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single problem for the entire district since the full value of improvements, those now existing as well as future, in any community will never be realized until they are coordinated with those of the other communities within the district.
The initial obstacle to the proper development of the district arises from the fact that although economically a unit, it consists politically of portions of two sovereign states which are sub-divided into some one hundred and eighty-five municipalities. As was said at page 444 of the report, dated December 16, 1920, of the New York, New Jersey Port and Harbor Development Commission * to the Governors of the two states,
"At the threshold of any study of the legal problems raised by the proposed unification of the Port we face the fact of dual political sovereignty. The Port lies in two States, each an independent sovereignty in its own land. Again, traffic between two States across boundary waters is interstate commerce. Neither one State nor the other can wholly regulate the Port."
The Port Authority therefore was created in response to the imperative demand for a continuing body with ample powers to meet the problems which have arisen and will continue to arise out of the commerce within and between the portions of the two states lying within the Port District. The Comprehensive Plan was adopted to establish the principles which should guide the development of the district, and to furnish the lines for those developments,-co-operation between the interested
* Created by Chapter 130, Laws of New Jersey, 1917, and Chapter 426, Laws of New York, 1917.
states and municipalities, co-ordination of existing traffic and transportation facilities, elimination of unnecessary and wasteful operations, intensive use of existing facilities, provision for new facilities with the consequent elimination of out-worn methods, and the development of the district as a whole in the best interests of all its parts and of the entire country, in order that there may be no unhealthy and uneconomic rivalry between communities or carriers whose interests are in reality identical, as well as to reduce the cost of transportation to the shipping public on both foreign and domestic com
New York, June 1, 1927.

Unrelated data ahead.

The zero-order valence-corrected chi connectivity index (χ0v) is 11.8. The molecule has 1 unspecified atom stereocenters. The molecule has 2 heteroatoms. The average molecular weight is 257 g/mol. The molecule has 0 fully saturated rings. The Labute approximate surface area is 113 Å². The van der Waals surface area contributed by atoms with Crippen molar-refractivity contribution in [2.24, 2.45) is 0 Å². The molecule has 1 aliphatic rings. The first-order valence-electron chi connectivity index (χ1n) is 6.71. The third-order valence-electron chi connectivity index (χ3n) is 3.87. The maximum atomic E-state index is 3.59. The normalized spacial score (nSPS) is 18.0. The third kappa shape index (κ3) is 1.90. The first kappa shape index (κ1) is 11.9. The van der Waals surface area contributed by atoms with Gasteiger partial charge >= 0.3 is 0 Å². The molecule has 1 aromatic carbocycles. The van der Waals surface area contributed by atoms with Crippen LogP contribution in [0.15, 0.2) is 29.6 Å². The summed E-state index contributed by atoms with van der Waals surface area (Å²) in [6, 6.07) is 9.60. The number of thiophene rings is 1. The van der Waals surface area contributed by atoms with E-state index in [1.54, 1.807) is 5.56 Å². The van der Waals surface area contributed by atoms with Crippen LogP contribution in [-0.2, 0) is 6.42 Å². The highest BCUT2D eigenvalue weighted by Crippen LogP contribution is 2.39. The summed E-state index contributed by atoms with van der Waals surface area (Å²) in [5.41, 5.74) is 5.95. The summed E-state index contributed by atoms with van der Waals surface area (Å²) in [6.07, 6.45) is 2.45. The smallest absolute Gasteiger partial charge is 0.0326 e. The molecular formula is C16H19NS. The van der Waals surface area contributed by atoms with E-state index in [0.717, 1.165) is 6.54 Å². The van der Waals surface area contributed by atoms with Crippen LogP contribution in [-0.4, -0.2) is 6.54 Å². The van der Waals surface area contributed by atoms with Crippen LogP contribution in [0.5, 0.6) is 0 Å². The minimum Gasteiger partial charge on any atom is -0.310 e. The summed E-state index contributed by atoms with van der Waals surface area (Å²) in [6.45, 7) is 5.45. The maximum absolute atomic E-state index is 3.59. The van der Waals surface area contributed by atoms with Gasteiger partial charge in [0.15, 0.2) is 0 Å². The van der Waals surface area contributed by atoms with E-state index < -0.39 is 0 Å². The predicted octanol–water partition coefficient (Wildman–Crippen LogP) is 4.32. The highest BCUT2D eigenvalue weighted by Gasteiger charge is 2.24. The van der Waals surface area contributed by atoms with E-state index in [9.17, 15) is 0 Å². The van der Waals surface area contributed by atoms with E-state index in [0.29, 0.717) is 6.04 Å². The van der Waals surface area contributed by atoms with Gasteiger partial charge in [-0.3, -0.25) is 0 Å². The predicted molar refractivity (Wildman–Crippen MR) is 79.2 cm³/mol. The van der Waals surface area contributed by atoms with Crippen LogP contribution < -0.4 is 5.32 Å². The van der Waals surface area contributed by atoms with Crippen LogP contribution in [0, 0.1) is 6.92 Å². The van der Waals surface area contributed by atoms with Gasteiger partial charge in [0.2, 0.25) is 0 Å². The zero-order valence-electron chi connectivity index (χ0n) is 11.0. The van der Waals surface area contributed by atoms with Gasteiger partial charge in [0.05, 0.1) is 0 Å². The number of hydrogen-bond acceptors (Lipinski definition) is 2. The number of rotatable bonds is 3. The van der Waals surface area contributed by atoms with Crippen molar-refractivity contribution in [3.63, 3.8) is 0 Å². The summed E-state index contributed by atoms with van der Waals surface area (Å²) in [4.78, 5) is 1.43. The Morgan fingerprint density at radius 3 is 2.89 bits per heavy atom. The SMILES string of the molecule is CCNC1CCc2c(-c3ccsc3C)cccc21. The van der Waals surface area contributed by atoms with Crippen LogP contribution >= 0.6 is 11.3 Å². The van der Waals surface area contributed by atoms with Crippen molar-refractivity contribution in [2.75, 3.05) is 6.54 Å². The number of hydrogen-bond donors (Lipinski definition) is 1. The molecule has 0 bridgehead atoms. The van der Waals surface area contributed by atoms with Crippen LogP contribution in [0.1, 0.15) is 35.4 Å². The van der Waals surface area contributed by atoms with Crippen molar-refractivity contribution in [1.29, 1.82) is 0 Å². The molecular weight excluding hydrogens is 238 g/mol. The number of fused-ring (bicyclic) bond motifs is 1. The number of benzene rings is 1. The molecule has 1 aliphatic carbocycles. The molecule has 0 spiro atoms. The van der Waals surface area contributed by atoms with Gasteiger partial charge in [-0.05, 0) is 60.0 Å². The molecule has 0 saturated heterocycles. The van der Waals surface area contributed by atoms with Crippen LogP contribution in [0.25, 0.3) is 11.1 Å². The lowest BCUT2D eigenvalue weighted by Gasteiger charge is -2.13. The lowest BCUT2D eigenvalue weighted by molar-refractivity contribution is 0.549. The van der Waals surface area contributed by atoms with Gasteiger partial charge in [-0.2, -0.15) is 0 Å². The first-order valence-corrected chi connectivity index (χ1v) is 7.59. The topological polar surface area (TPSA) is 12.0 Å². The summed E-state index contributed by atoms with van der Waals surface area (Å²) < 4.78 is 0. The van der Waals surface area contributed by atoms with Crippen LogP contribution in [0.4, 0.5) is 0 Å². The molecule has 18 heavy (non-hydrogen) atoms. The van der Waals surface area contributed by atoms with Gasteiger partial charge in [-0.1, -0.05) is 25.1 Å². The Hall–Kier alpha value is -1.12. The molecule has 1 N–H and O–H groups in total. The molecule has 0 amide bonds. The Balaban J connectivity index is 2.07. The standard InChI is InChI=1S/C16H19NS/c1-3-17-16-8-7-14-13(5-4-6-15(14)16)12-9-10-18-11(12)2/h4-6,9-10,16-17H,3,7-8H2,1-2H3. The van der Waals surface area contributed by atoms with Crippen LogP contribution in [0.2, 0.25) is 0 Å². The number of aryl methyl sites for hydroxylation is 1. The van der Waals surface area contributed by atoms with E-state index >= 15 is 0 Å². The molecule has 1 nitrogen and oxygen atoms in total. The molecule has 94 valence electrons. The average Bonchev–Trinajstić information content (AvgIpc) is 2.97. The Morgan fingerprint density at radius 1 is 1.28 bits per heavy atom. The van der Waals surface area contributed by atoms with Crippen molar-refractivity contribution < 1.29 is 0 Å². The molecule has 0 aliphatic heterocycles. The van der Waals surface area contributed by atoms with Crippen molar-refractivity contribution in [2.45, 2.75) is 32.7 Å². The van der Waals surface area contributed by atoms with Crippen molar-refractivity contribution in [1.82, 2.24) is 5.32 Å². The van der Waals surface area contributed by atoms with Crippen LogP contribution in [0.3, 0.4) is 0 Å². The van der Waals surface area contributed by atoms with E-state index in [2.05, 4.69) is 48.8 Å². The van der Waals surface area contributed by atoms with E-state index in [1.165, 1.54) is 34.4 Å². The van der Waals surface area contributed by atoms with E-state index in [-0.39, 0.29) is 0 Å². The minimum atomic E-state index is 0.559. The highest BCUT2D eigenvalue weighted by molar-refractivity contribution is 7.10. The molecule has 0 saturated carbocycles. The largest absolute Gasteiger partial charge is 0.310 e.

JULIUS HENRY COHEN,
Port Authority appropriations
Joint Resolution of Congress
Public Resolution No. 66-
New York act reappropriating unexpended balances of former Port Authority appropriations New York act appropriating $100,000 for the expenses of the Port Authority
New Jersey act authorizing the construction of the Outerbridge Crossing
New Jersey act authorizing the construction of the ElizabethHowland Hook bridge
New Jersey act making appro
priations for the expenses of the Port Authority and for the Arthur Kill bridges
New York act making an appro
priation for the expenses of the Port Authority and reappropriating unexpended balances of former Port Authority appropriations New York act authorizing construction of the ElizabethHowland Hook bridge New York act authorizing construction of the Outerbridge Crossing
New York act authorizing power of subpoena, etc. New Jersey resolution creating
a commission to investigate the taxation of Port Authority property
New York act creating a commission to investigate the taxation of Port Authority property
Act of Congress authorizing acquisition of the Hoboken Shore Line
Act of Congress authorizing construction of the Hudson River bridge
Act of Congress authorizing construction of the Arthur Kill bridges
Act of Congress authorizing construction of the Kill von Kull bridge
New Jersey act relating to the financing of the Arthur Kill bridges
New Jersey act authorizing construction of the Hudson River bridge
New Jersey act authorizing construction of the Kill von Kull bridge
New Jersey resolution continuing the commission to investigate the taxation of Port Authority property
New Jersey act repealing certain
sections of the act authorizing construction of the Outerbridge Crossing